I lived in Ireland for a few years and one of the things that shocked me the most was going to the grocery store and seeing unrefrigerated eggs sitting on the shelf. I thought it was almost barbaric and I couldn’t imagine how many people got sick from such a backwards practice.
Now I know better.
Salmonella on My Eggs
Although I didn’t know at the time, salmonella was what I worried about when I saw these grocery store shelf eggs. Salmonella is almost ubiquitous in eggs. It is a bacteria that comes from chicken feces and can make us very sick with flulike symptoms that could result in death for the Read More
As I sit at my computer, awkwardly attempting to type this article with one hand, I am inspired to reflect on the dangers of farming. Granted, my arm is broken from training a horse, but livestock injuries are an all too common part of farming and this is definitely not my first farm injury.
Dealing with large animals, long hours, big equipment, bad weather and other intense conditions, farmers don’t just sit on their porches all day sipping lemonade. Our work can actually be quite dangerous.
A decade-long study of farm safety issues shows that injuries and fatalities can almost Read More
Not that any of us are surprised. You all know about Monsanto, “The most evil company in the world” of course. Their GMO’s have been linked to fatal kidney disease in humans, tumors in rats and the crop failures cause a farmer suicide every 30 seconds. Monsanto and their GMOs have been banned in 50 countries. Not our’s of course.
Monsanto is well known to have the government in its pocket and with Hillary Clinton, it’s no different.
This video is a recording of a speech at the BIO Concention 2014 where Hillary talks about how she supports Read More
A good friend of mine prides herself on how immaculate her chicken coop is. Granted she only has about five chickens, but it seems as though the droppings have only barely hit the floor before they’re cleaned up. She cleans it morning and evening and it’s so clean you can eat off the ground (okay, not really).
Then there’s my coop.
We have a little over a hundred chickens and I clean my coop once. No, not once per day. Once per year.
Disgusting you say? Healthy is what I say back.
It’s 9:45am and the San Bernardino County Inspector was supposed to be here at 9:30am. Hopefully she won’t be much later. I’m very nervous. Not because I think there’s anything wrong with our kitchen, but because once you invite county onto your property, they now are looking around at everything. I might get approval for this Cottage Operations Permit, but I might get 10 other citations for who knows what else. I’m praying that it goes well. We’ve had county out enough times for our farmstay permit so hopefully anything they would pick on is already taken care of.
9:57… still not here…
Ok so the county inspector made it here Read More
Nobody shears sheep in the High Desert where we live. Well at least nobody I could find. And the summer’s are excruciating so when I first got sheep, they HAD to be sheared. I decided, like so many other things, that I could just do it myself. Well, let me tell you, shearing sheep is NOT easy, but it can be done.
What you need to shear a sheep
It takes a lot of muscle to hold the sheep and maneuver it around so the very first thing you need is muscle. If you only have a few sheep then even a sissy like myself can get it done. When you Read More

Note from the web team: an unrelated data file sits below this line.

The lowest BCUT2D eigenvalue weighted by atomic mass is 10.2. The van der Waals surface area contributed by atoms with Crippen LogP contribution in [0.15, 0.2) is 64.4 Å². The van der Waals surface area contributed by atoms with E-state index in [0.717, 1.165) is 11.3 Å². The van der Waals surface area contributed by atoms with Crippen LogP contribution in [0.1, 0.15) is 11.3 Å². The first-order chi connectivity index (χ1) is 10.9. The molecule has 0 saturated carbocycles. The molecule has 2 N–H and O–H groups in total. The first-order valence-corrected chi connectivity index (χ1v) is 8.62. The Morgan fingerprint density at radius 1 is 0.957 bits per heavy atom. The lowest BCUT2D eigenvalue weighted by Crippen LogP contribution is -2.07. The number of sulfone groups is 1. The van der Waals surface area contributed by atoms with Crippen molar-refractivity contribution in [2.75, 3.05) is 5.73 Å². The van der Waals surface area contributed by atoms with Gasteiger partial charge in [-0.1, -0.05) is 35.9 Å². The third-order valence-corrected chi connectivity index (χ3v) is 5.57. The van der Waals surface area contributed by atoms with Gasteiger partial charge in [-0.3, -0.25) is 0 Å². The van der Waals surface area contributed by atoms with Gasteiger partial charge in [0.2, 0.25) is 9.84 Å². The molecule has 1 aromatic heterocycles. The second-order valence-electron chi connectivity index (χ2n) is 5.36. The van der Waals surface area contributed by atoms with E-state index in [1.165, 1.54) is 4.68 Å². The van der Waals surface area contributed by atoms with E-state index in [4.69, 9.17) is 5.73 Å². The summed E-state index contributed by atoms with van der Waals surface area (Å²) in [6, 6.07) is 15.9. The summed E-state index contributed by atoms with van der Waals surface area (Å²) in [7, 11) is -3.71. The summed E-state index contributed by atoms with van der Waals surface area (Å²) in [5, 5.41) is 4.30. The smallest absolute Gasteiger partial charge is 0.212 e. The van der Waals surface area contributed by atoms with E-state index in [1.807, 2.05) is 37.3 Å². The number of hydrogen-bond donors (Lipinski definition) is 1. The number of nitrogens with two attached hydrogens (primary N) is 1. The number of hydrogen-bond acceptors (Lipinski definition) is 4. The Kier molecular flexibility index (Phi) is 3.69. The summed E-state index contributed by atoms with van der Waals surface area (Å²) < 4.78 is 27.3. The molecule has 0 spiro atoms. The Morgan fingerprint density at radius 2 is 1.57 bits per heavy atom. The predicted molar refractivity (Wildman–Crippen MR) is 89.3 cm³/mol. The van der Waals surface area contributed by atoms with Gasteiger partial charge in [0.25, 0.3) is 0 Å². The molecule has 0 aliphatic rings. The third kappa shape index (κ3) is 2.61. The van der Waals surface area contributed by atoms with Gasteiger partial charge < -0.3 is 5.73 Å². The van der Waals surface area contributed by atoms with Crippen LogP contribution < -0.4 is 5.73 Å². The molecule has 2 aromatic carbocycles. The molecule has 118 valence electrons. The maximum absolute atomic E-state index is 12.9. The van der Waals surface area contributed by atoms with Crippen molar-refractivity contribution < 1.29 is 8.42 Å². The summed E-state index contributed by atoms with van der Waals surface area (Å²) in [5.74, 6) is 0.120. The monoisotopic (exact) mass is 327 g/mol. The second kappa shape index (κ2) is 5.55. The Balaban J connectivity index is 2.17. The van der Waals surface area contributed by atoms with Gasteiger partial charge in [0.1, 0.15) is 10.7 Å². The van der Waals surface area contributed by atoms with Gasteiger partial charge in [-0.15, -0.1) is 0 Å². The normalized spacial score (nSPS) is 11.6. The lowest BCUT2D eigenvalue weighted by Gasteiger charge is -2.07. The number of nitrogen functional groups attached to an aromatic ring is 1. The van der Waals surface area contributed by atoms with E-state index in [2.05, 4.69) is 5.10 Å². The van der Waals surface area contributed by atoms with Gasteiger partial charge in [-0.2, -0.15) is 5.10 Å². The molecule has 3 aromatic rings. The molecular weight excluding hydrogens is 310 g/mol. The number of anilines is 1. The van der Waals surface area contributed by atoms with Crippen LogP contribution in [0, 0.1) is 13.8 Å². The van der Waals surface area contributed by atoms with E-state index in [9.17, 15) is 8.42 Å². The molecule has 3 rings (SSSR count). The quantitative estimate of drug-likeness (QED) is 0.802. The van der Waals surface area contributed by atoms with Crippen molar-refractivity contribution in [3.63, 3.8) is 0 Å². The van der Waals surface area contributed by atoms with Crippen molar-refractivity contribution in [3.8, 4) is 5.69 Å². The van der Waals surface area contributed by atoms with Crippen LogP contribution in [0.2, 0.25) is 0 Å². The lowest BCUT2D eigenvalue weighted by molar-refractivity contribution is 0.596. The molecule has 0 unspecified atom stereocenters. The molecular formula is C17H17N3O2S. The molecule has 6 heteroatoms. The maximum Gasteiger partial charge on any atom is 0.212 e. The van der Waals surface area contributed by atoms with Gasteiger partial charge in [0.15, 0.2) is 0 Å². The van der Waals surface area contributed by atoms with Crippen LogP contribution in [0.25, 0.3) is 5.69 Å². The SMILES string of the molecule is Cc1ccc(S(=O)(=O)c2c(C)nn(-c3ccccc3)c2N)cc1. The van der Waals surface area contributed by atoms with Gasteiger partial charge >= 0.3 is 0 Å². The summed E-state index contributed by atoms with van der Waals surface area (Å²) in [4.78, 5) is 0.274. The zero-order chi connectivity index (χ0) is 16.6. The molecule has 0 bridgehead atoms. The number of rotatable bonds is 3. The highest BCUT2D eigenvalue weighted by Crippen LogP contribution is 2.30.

Heat Coping Strategies For You and Your Animals
Yikes! It’s 85 degrees at 7:00am and it’s not even officially summer yet.
There are many things I like about living in the desert, but summer is not on the list. It wasn’t so bad back when I spent my days inside an air conditioned home, but now I am outside most of the day working with animals, mucking pens, pulling weeds or, if I am inside, I am hovering over a hot stove cooking caramel or jam to sell (which is delicious by the way).
Heat Coping Strategies For Your Animals
- Pick breeds that can handle the heat—The most important thing you can Read More
Well I went back into county to turn in my application and fee. After sitting and waiting for an hour, I was finally able to turn in the application. The worker made a photocopy of it for my records and an extra photocopy of the back of the application where I could write and sign: “I agree to abide by the 17 restrictions.”
I have no idea why I had to write this because there is a place to sign on the bottom of the application that you agree to abide by the restrictions. *sigh*
They wouldn’t take my fee, which was probably a mistake and probably explains why I haven’t Read More
Dogs have always played an important role on the farm from helpers, to protectors to simple companionship. And the breeds are just as varied. There’s no wrong breed for the job of farm dog, but each dog has special and unique abilities.
The dogs of Flip Flop Ranch
At my farm, we have two different breeds of dogs: Bloodhounds and Brussels Griffons. The hound personality just seems ideally suited to farmlife-easy going, but willing to work hard when asked. Hounds of all varieties are fantastic for hunting, but our’s are actually trained to hunt people. We work with police departments and individuals throughout california to find everything from missing kids to Read More
As soon as the weather begins to warm, chickens across the world begin to think of hatching eggs and raising baby chicks. But they’re not the only ones. Spring also begins humans thinking about hatching eggs and raising baby chicks. Of course the way we do it isn’t nearly as natural and our success rates vary. Still, with practice and knowledge we can get just about as good. Human success rates for incubating eggs is about 80% while hens are at 90%. Not bad.
Out at Flip Flop Ranch, incubating eggs is one of the biggest parts of what we do. We usually hatch and sell a few thousand Read More